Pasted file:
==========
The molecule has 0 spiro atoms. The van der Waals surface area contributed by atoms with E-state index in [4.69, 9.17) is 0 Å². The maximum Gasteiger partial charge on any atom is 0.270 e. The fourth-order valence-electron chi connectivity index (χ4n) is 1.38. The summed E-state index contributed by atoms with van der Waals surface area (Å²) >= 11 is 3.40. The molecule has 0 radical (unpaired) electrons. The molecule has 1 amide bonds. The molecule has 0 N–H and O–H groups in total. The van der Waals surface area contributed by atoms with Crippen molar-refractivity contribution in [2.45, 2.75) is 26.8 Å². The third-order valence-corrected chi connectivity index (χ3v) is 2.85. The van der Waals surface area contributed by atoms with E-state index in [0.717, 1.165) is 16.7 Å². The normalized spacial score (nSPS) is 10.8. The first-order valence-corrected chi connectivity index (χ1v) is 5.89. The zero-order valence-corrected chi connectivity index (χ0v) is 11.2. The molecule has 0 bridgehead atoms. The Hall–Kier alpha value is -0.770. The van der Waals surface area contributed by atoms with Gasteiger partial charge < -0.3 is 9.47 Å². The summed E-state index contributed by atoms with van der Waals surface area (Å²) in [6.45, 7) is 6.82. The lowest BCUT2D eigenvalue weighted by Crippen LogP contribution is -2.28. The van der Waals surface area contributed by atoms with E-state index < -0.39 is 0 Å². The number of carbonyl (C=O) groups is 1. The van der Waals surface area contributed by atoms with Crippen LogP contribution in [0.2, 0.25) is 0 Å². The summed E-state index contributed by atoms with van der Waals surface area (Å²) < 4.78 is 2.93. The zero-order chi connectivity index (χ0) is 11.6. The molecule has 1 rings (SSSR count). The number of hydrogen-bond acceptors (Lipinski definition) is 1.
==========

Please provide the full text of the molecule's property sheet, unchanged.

The molecule has 0 spiro atoms. The van der Waals surface area contributed by atoms with E-state index in [4.69, 9.17) is 0 Å². The maximum Gasteiger partial charge on any atom is 0.270 e. The fourth-order valence-electron chi connectivity index (χ4n) is 1.38. The summed E-state index contributed by atoms with van der Waals surface area (Å²) >= 11 is 3.40. The molecule has 0 radical (unpaired) electrons. The molecule has 1 amide bonds. The molecule has 0 N–H and O–H groups in total. The van der Waals surface area contributed by atoms with Crippen molar-refractivity contribution in [2.45, 2.75) is 26.8 Å². The third-order valence-corrected chi connectivity index (χ3v) is 2.85. The van der Waals surface area contributed by atoms with E-state index in [0.717, 1.165) is 16.7 Å². The normalized spacial score (nSPS) is 10.8. The first-order valence-corrected chi connectivity index (χ1v) is 5.89. The zero-order valence-corrected chi connectivity index (χ0v) is 11.2. The molecule has 0 bridgehead atoms. The Hall–Kier alpha value is -0.770. The van der Waals surface area contributed by atoms with Gasteiger partial charge < -0.3 is 9.47 Å². The summed E-state index contributed by atoms with van der Waals surface area (Å²) in [6.45, 7) is 6.82. The lowest BCUT2D eigenvalue weighted by Crippen LogP contribution is -2.28. The van der Waals surface area contributed by atoms with E-state index < -0.39 is 0 Å². The number of carbonyl (C=O) groups is 1. The van der Waals surface area contributed by atoms with Crippen LogP contribution in [0.2, 0.25) is 0 Å². The summed E-state index contributed by atoms with van der Waals surface area (Å²) < 4.78 is 2.93. The zero-order chi connectivity index (χ0) is 11.6. The molecule has 1 rings (SSSR count). The number of hydrogen-bond acceptors (Lipinski definition) is 1.